The first commemorative quarter dollar released in 2008 honors Oklahoma, 46th state to join the Union (on November 16, 1907) and 46th quarter in the United States Mint's 50 State Quarters® Program.
Oklahoma's nickname is the "Sooner State."
The quarter's image features the scissor-tailed flycatcher, Oklahoma's state bird.
Its tail, as long as its body, is spread open like scissors as it flies.
The bird is soaring over the state wildflower, called "Indian blanket."
The Indian blanket (gaillardia) symbolizes Oklahoma's rich American Indian heritage, its native long grass prairies, and the prairies' abundant wildlife.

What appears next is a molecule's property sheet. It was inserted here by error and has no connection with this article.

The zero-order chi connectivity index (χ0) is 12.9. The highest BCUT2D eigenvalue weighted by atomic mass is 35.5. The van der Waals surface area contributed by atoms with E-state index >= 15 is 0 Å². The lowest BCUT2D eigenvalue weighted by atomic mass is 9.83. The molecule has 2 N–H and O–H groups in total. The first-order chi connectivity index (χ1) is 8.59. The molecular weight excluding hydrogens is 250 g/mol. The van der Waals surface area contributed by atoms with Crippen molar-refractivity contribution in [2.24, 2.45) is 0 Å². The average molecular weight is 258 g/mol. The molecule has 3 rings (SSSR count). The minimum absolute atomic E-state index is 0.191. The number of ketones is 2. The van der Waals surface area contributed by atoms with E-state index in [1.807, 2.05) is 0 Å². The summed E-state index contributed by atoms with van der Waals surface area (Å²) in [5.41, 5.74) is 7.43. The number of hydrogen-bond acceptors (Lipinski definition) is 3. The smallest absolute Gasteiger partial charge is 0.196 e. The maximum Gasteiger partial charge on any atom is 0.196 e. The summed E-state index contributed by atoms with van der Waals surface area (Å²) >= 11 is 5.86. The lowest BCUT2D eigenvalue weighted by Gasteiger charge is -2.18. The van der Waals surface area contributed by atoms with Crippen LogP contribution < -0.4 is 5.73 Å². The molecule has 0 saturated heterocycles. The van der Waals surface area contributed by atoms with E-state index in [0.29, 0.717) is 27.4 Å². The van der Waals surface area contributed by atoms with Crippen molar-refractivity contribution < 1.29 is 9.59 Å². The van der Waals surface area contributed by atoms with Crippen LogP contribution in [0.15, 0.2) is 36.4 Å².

Oklahoma was formed out of the Oklahoma Territory and the Indian Territory of the Five Civilized Tribes (Choctaw, Chickasaw, Creek, Seminole, and Cherokee).
The state's name comes from the Choctaw words "okla" and "homma," meaning "red" and "people."